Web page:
Learn from your mistakes
In beach volleyball, an action that does not conform to the rules is a fault. If a player or team commits several faults in succession, only the first fault is penalized. However, if opposing players commit several faults at the same time, it is considered a double fault, and they have to repeat the rally.
To clarify what actions do not conform to the rules, let's take a closer look at the different faults. All faults that are listed here result in a point win for the opposing team and a change of serve. A peculiarity upfront, unlike in volleyball, there are no positional errors in beach volleyball.
The serving order is noted on the game sheet before the game and is valid for the entire set. Once a team has won the right of service, the players must rotate on the positions. If a team serves in the wrong order, it is considered a fault.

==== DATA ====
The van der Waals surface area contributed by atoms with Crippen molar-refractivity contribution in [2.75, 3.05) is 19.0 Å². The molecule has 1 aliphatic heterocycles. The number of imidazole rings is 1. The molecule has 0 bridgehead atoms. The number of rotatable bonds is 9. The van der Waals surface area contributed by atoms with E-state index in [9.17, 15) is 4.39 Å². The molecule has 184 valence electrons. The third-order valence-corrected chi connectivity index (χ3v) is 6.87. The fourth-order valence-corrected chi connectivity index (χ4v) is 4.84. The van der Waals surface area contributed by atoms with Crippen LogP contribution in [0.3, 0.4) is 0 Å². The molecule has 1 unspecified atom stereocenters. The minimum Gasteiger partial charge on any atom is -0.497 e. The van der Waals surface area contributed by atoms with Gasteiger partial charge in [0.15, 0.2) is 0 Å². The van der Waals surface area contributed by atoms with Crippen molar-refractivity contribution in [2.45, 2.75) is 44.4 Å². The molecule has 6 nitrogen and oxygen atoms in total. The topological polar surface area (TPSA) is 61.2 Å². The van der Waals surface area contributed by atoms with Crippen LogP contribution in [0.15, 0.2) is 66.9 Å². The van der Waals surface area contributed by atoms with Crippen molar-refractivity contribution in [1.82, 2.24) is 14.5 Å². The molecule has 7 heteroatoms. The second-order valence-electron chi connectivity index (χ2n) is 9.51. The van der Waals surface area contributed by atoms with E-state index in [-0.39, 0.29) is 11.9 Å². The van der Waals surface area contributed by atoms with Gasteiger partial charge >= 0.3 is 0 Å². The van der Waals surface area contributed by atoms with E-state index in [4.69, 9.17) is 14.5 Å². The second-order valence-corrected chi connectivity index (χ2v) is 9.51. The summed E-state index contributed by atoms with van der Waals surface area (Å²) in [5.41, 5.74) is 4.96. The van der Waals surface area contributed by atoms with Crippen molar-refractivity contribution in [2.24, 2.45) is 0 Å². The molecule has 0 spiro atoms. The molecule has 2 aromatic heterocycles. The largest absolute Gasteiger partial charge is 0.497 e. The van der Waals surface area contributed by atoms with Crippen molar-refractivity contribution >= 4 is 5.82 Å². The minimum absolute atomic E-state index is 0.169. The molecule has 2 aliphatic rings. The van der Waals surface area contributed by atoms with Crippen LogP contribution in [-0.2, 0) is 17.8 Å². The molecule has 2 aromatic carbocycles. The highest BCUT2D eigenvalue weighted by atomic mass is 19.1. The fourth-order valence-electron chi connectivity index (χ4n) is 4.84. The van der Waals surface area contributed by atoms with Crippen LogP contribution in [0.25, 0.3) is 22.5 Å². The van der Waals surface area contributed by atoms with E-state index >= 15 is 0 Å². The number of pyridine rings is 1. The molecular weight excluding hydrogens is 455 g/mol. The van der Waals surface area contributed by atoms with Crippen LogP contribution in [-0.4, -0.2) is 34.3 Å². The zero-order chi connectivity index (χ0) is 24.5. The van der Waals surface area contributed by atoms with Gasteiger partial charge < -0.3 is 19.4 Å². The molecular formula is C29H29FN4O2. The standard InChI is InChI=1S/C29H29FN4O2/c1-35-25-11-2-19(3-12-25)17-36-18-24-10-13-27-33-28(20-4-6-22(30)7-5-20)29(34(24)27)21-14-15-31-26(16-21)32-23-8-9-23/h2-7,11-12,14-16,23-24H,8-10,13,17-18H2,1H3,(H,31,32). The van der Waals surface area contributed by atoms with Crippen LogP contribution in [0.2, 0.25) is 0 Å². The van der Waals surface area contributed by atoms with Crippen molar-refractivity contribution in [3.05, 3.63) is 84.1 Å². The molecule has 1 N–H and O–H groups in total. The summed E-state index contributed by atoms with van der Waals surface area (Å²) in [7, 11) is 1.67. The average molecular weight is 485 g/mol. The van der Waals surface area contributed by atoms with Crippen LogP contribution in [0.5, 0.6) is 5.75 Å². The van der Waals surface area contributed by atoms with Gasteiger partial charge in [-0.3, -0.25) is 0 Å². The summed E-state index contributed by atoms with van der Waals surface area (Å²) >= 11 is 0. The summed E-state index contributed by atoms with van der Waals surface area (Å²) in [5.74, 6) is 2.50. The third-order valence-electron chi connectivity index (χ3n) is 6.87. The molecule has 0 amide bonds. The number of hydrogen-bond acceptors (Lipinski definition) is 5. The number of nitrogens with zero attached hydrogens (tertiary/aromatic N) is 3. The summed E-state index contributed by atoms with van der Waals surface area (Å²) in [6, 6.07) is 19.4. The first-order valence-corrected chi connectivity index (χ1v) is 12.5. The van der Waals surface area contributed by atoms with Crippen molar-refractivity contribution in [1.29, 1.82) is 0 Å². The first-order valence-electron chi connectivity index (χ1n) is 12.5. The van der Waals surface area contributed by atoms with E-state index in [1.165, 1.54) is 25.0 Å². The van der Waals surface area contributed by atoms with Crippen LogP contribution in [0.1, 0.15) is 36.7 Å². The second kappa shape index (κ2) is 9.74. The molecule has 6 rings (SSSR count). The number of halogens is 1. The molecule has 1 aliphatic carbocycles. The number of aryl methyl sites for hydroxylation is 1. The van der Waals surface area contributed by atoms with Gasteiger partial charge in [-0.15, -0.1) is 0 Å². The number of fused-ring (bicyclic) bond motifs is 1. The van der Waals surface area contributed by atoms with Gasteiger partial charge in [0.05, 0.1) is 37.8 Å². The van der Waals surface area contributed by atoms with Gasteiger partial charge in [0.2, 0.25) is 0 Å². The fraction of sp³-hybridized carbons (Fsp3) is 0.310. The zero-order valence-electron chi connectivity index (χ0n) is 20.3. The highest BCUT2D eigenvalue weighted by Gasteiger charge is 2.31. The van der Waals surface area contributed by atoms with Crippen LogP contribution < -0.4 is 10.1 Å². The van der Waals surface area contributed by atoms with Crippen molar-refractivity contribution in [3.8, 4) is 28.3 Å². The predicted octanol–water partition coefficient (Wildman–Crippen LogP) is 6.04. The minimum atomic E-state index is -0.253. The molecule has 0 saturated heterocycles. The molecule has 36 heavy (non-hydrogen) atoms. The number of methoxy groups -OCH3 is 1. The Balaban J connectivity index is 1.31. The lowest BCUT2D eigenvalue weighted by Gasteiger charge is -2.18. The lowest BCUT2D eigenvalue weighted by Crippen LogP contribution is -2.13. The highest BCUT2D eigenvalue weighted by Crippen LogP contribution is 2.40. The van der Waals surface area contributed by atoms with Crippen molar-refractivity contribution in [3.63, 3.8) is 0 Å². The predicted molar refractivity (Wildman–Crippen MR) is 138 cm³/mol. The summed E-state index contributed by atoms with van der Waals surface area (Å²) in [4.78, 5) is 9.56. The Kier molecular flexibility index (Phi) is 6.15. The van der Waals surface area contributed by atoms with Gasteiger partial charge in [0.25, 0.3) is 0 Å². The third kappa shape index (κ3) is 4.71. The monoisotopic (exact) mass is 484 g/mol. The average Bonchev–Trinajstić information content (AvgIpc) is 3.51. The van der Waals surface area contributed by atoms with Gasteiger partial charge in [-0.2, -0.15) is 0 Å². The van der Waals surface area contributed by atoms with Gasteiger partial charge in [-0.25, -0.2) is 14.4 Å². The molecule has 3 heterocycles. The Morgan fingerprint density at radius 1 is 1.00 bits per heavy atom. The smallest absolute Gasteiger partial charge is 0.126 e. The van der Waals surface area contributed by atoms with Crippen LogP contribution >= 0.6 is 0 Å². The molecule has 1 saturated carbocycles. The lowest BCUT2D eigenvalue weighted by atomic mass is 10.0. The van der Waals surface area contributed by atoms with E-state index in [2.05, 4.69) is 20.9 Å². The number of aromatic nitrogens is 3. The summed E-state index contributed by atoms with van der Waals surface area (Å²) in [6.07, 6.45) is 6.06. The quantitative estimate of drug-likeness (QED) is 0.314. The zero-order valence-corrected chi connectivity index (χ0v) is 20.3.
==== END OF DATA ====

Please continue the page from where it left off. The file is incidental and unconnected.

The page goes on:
Further faults on serve occur when the ball is "out," the ball is played into the net, or the fielder takes the opponent's view of the ball (view block).
As already mentioned, players are only allowed to touch the ball three times. If there is a fourth touch, this is considered a fault. The same applies if
As with the serve, if a player hits the ball into the "out," it is a fault.
If a player has contact with the net between the antennas during a rally, it is a fault. Other faults at the net are touching the opponent or the ball in the opponent's half and influencing the opponent's game by entering the opponent's half.
An action while blocking can be punished as a fault in beach volleyball for four reasons: